Back to Aquinas, I think that such a disruption to society was viewed as a capital offense because it threatened the very fabric and unity of the community.

  8. Apparently the distinction between one's own children and the children of others is just a bit too subtle for followers of the Subtle Doctor. The notion of freedom of conscience--well understood by Augustine, Aquinas and most other Christian thinkers prior to Scotus--is apparently another subtlety missing upon Scotus and his followers.

    As for this no longer being an issue, it is for some people. David Lantigu points out (above) that for a long time Scotus' odious opinion gained little support, prior to the Indies controversy. After that it had more influence.

    It's interesting to note that the same pope who beatified Scotus also beatified Pius IX, whom many characterize as the kidnapper of Edgardo Mortara (1858). The following is from an account of the controversy surrounding the beatification of Pius IX, which occurred in 2000:

    Monsignor Carlo Liberati, the church official who advanced Pius IX's beatification, said Pius should not be judged by the Mortara case: "In the process of beatification, this wasn't considered a problem because it was a habit of the times" to take baptised Jews and raise them as Catholics. "We can't look at the Church with the eyes of the year 2000, with all of the religious liberty that we have now," Liberati said. Liberati also said: "The servant girl wanted to give the grace of God to the child. She wanted him to go to heaven… [and] at the time, the spiritual paternity was more important than civil paternity."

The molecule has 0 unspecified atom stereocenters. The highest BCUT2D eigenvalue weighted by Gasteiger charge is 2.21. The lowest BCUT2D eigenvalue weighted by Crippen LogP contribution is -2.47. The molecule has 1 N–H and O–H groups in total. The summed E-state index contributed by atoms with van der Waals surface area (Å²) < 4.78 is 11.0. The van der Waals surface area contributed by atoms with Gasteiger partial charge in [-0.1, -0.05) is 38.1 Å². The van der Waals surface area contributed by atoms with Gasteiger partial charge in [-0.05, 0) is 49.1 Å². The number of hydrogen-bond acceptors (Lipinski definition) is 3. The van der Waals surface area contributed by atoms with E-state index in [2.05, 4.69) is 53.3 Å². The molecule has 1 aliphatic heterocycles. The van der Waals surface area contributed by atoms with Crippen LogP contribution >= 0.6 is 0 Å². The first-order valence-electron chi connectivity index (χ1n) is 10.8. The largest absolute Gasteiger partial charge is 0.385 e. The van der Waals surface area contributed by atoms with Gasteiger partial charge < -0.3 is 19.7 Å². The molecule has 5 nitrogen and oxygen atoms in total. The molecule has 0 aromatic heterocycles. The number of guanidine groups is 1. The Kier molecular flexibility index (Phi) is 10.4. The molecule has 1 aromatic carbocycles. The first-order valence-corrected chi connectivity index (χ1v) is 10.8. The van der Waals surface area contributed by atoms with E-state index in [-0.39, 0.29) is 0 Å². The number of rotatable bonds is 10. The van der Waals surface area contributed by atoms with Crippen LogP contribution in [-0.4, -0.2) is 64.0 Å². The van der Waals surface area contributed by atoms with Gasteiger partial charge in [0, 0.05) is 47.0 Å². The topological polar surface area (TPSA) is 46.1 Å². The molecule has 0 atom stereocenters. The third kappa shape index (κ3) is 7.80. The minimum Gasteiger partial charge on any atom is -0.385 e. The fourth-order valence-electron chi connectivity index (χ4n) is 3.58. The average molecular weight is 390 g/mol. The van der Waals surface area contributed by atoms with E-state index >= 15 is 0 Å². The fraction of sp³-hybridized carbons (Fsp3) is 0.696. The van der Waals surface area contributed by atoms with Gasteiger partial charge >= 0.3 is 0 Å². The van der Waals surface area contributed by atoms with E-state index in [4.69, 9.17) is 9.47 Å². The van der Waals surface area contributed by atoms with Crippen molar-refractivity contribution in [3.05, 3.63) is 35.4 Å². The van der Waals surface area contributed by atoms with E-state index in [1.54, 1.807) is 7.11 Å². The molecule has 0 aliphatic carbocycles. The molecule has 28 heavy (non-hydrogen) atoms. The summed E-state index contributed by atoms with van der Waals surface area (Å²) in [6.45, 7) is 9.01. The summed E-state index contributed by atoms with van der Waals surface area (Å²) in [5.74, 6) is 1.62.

It appears that Scotus' views are still held by some and are still giving the Church a black eye in the opinion of most people who are aware of these things.

  9. More of the usual Thomist claptrap. When Scotus turns out to be right on something, like the immaculate conception, well, it was mere happenstance and his arguments are bad and he violates all his principles. When Aquinas ends up on the wrong side, well, he was really right, after all, just didn't go far enough.

    Now, since you are a narrative man and not a text man, you wouldn't know that Scotus does not think that morality is dependent on the divine will. As I mentioned before, intellect and will both contribute to acts of volition, and apart from this, Scotus says God is a most ordered willer, as he wills according to right reason.

    Finally, another thing you wouldn't know,since as a Thomist you believe every word that comes from the mouth of the divi thomae is sacred scripture: Scotists have never followed Scotus in all things, or only most things. We, and this goes for the entire tradition back to the 14th century, follow Scotus where we think he has good arguments. So I have no reason to immediately distance myself from Scotus' position on the children of Jews and Muslims.